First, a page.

Monday, April 23, 2012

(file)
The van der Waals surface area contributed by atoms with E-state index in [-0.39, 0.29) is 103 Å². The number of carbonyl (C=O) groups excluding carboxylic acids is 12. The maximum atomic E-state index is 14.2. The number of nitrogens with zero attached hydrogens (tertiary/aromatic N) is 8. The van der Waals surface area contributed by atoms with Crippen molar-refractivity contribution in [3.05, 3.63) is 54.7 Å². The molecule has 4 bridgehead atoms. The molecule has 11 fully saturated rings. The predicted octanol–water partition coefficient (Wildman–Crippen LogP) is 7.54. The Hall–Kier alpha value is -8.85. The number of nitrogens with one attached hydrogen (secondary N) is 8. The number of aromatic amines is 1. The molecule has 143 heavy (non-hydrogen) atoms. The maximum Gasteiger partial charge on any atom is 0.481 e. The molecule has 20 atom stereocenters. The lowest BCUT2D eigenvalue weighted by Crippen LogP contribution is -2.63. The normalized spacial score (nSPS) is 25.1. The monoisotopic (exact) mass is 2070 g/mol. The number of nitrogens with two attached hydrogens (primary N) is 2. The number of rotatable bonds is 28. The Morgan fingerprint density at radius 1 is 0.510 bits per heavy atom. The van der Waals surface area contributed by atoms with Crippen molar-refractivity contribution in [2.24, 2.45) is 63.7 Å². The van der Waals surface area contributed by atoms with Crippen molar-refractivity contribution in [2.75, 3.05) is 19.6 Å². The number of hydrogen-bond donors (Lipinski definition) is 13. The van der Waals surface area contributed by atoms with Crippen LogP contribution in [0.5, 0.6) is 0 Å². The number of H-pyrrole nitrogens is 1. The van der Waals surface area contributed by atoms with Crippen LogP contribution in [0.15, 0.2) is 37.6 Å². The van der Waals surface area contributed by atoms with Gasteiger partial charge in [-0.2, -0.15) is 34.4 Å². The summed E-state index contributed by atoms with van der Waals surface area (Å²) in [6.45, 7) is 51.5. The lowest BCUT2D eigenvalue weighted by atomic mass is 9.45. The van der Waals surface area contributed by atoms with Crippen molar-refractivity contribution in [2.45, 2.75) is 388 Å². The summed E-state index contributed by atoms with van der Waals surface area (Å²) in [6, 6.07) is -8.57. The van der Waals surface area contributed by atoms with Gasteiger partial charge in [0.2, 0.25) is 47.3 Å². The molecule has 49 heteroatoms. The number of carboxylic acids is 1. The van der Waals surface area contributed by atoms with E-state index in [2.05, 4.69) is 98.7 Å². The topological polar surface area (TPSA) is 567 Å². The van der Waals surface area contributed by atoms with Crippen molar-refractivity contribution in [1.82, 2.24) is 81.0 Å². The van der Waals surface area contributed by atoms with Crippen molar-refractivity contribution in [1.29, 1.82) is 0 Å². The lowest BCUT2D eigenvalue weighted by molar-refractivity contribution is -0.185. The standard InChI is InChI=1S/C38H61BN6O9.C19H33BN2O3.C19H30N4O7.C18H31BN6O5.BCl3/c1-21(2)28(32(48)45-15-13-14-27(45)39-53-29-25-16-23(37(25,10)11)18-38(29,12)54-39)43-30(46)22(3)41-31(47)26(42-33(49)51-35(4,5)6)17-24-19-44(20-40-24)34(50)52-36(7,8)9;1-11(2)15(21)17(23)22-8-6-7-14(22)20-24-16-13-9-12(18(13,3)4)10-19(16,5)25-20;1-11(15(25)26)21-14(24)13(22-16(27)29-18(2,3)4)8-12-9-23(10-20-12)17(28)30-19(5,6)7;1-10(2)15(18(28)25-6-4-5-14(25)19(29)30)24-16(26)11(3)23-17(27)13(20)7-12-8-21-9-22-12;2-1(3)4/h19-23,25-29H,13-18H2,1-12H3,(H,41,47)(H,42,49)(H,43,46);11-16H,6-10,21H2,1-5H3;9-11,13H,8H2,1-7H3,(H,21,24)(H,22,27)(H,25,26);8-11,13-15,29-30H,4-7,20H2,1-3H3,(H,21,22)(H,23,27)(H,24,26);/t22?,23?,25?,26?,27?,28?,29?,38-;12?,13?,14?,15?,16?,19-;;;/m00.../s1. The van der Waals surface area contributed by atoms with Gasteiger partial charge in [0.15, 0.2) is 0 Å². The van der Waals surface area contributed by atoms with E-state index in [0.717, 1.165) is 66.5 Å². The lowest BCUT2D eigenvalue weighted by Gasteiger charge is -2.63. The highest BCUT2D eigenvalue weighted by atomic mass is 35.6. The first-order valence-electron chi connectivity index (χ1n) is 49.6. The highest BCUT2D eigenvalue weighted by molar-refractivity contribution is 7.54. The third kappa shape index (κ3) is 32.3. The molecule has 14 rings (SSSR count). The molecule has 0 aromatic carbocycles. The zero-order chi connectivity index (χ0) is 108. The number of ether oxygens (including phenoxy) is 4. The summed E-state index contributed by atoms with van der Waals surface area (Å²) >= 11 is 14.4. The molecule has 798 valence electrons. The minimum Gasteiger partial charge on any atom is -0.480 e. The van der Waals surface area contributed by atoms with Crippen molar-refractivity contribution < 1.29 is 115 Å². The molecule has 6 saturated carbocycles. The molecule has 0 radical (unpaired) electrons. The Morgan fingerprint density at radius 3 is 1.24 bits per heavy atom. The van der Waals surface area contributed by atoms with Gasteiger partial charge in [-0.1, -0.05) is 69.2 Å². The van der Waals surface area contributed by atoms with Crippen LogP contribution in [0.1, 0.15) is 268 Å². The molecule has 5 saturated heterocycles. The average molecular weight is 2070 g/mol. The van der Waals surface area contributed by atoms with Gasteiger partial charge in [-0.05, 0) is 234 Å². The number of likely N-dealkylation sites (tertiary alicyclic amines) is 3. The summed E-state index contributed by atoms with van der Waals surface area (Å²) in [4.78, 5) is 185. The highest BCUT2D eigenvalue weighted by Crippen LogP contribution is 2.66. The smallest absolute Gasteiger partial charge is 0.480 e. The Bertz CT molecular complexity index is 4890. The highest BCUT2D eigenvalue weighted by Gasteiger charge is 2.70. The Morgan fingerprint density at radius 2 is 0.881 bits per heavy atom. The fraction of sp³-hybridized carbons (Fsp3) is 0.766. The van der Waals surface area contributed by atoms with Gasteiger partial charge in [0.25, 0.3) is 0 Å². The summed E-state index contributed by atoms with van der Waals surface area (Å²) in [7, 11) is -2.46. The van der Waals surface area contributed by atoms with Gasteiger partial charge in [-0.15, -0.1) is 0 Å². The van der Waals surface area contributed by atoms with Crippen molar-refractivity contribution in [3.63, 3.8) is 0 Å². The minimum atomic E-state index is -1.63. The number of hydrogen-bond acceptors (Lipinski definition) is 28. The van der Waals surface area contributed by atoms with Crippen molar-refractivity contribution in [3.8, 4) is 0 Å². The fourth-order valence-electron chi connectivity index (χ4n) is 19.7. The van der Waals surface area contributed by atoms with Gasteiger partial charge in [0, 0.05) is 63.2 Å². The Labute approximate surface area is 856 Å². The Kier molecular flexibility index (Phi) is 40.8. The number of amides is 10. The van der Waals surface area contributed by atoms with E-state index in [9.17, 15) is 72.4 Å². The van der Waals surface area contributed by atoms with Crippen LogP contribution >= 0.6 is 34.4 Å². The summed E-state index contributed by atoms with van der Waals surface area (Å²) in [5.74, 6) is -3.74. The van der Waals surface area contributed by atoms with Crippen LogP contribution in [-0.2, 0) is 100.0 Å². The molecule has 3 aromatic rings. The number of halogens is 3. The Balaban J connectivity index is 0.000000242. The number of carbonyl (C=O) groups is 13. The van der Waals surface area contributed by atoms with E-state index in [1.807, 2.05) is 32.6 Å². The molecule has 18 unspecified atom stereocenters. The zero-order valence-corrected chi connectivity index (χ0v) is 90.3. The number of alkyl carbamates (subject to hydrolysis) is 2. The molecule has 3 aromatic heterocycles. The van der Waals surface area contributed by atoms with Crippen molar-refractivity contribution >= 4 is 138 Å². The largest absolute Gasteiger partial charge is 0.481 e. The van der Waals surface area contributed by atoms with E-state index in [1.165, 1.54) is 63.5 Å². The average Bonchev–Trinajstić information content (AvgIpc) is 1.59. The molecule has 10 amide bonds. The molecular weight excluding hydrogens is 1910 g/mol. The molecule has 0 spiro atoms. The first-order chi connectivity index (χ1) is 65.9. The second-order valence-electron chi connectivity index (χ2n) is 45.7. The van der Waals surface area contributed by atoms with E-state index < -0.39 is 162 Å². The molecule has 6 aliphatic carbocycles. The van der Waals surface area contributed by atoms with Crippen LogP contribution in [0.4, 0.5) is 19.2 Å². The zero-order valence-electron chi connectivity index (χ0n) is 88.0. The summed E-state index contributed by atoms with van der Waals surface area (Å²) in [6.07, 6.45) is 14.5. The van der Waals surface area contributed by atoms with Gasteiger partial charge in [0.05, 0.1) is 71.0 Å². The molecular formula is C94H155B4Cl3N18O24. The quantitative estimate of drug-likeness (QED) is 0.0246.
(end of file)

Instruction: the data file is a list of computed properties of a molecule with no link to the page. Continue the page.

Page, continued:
Leafing through the Harvard magazine that came in the mail today, I learned that Charles Monroe Haar, "LLB 48, Brandeis professor of law emeritus" at the Harvard Law School, died on January 10. The Harvard obituary doesn't say how old he was, but google leads me to the New York Times obituary which reports that he was born in 1920. I never knew him and know very little about him except that he was one of the first experts in land use law and an important figure in urban redevelopment circles in the post-WW2 era. But when I saw his name and the report of his death, I felt a bit of emotion that can only be described as mourning combined with nostalgia. How and why does one mourn for a man one doesn't know? In fact,the mourning was only partially for Prof. Haar (although I wish his family my sincere condolences), but mostly for my own father, who died over two decades ago. Haar began teaching at Harvard Law school in 1952 (I learn from the obituary). In 1952, my father was a statistician for the Baltimore Redevelopment Land Agency and a night law student at the University of Maryland. At that time, Maryland offered no courses in land-use law. Indeed, according to Harvard magazine, "[Haar] was one of the first law professors to introduce students to the emerging field of land-use law." Since my father had gone to law school at the suggestion of his boss at the RLA and since he had decided that urban planning and land-use law were where he wanted to make his career, it was only natural perhaps that when he graduated from Maryland in 1953, he would turn to Harvard and Haar for some additional instruction. He got some sort of post-graduate fellowship and spent a happy year in Cambridge, MA in 1953-54. The most important aspect of the year was the opportunity to study with Haar at the law school and to participate in a research group on land use at the school of public administration. (You can find what looks like a rather dry report from 1955 entitled Farm and Other Operating-Unit Land-Use Planning at Google Books based on the work of this group.) From my father's point of view, the second most important aspect was that he took a labor law course (somehow he had not taken a labor law course in law school--lawyers, is this possible?) with Archibald Cox, later of Watergate fame, who told my father that he should switch from land-use to labor law (at least according to my father). My father stuck with land-use and left Cambridge to move to Saint Louis and then to DC. He was a practicing lawyer, mostly in government service, but he also taught off and on as an adjunct in law school (Catholic U in the 70s) and in urban planning (Maryland in the late 80s). Of course he used Haar's casebook for his courses. As I said, I never met Haar, and I don't even know how much my father kept in touch with him over the years. But that year seems to have been a formative experience. I didn't connect the dots when I was younger, but the newness of the field in the 1950s must have been exciting. Haar was less than a decade older than my father and was only in his second or third year of teaching in 1953-54. Haar was also Jewish (or at least born to Jewish parents, as the Boston Globe obituary puts it.) And in 1953, being Jewish meant something socially in the Ivy League, even, I'm guessing, in the law school. It is easy to see why my father might have felt such a strong connection to his teacher. I know my father really enjoyed that year. Once when we were visiting Boston in the late 70s or early 80s, my father dragged us to see the dorm he had lived in (looked like a total dump to me although the cinder blocks were probably new and gleaming in 1953) and later, when we did a college tour in the late 80s, we had to eat lunch at the Greenhouse Coffee Shop--I drew the line at the Wursthaus which was his first choice. The high point of the trip for him was sitting down at a table and finding an elderly man at the next table: "Professor [Paul] Freund? I am sure you don't remember me but you were the chair of the special student committee in 1953 when I applied to the program...." Professor Freund graciously said he remembered. Who knows? But it made my father very happy. My father died less than a year after that college trip. Professor Freund died a few years later (1992--I just checked on Wikipedia), and now Charles Haar is also gone. So is the Greenhouse Coffee shop and the Wursthaus too for that matter. And the nostalgia? I too spent a year as a kind of special student (hence the alumni magazine) at Harvard when I was writing my dissertation and my wife's work brought us to Boston. At some point during that year, it occurred to me that I was in a very vague way following in my father's footsteps. It even occurred to me at one point to look up Charles Haar and see what he could tell me about my father in that period. But I was busy with other things and didn't pursue this. (Now my nostalgia and mourning is mixed with regret.) I suppose it's strange to feel nostalgia for someone else's past. But Charles Haar and Paul Freund and Archibald Cox and Cambridge, Mass in 1953 all became part of my past as well. I'll leave it there.